Another Way to Transfer Elements: Produce

You can use the CoroutineBuilder produce to transfer stream of elements. produce creates a coroutine with a channel built in.

Produce = Coroutine + Channel

How can we use produce?

val publisher = produce(capacity = 2) {
for (i in 1..5) send(i)
}

What’s the Benefit of Using produce?

Only the code inside produce can send elements to the channel so it prevents other coroutines calling send on that channel. This is because produce only implements the ReceiveChannel<E> interface: It restricts the coroutines that can send elements to the channel. It’s “safer” than creating a channel object.

Produce is a pretty useful way to create custom operators.

You can consume the values in that channel like this:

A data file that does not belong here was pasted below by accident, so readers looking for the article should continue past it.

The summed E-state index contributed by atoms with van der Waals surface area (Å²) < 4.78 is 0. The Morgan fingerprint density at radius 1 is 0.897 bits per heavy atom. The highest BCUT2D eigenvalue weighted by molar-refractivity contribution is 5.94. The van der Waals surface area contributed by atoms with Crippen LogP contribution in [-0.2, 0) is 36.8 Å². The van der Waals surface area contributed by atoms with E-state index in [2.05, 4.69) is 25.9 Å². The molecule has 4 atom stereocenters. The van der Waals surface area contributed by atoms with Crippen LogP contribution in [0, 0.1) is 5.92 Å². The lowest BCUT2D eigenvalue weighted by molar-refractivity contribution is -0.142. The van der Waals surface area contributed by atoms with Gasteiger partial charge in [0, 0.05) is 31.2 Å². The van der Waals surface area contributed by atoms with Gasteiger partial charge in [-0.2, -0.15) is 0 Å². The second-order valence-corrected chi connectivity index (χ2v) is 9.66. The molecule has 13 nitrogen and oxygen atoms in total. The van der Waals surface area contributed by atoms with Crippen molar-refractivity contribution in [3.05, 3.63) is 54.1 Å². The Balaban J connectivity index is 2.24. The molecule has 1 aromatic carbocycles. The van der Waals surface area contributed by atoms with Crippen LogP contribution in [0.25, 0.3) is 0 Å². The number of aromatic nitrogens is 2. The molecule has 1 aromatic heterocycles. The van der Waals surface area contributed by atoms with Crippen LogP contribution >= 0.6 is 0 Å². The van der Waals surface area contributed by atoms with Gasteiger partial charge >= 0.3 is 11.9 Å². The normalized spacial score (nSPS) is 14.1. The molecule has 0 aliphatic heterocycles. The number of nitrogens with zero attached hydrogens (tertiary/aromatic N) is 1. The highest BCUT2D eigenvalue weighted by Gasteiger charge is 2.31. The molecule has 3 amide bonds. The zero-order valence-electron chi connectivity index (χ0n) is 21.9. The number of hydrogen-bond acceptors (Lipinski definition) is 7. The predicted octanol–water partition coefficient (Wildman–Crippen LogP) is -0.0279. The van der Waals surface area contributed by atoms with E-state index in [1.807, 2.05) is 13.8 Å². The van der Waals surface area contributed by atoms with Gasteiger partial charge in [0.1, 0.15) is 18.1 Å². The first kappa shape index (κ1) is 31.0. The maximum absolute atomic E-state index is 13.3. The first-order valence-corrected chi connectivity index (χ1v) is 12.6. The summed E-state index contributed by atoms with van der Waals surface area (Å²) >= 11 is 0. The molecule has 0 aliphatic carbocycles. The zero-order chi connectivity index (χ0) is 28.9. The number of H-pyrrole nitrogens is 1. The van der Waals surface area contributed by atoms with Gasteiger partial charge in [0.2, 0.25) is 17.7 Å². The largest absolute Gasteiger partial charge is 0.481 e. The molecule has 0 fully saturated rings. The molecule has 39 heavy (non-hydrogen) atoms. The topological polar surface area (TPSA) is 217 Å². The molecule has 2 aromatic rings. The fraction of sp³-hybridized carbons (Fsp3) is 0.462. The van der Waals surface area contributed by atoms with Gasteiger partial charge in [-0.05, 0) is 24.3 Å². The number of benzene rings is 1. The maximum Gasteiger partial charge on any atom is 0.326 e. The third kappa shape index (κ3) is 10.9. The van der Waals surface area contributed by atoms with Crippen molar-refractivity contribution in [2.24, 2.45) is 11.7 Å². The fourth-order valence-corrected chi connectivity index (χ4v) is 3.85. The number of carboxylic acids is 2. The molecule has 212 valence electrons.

launch {
publisher.consumeEach {
consumeValue(it)
}
}
The channel is going to be automatically closed when the produce CoroutineBuilder finishes executing its suspending lambda and the elements from the channel have been consumed

Actors

An actor also creates a coroutine with a channel built in. What is the difference with produce? produce implements the ReceiveChannel<E> interface whereas actor implements the SendChannel<E> interface.

Only the coroutine created by the actor can consume the elements from the channel.

You can think of an actor as a mailbox that receives and process elements. Since the code inside a coroutine is executed sequentially, only one element will be processed at a time. How can you create one?

val actor = actor<Int>(CommonPool) {
for (int in channel) {
// iterate over received Integers
}
}

As we said before, this actor is only going to process one Integer at a time. How can we send an element to the actor?

launch {
actor.send(2)

}

Race Conditions in Channels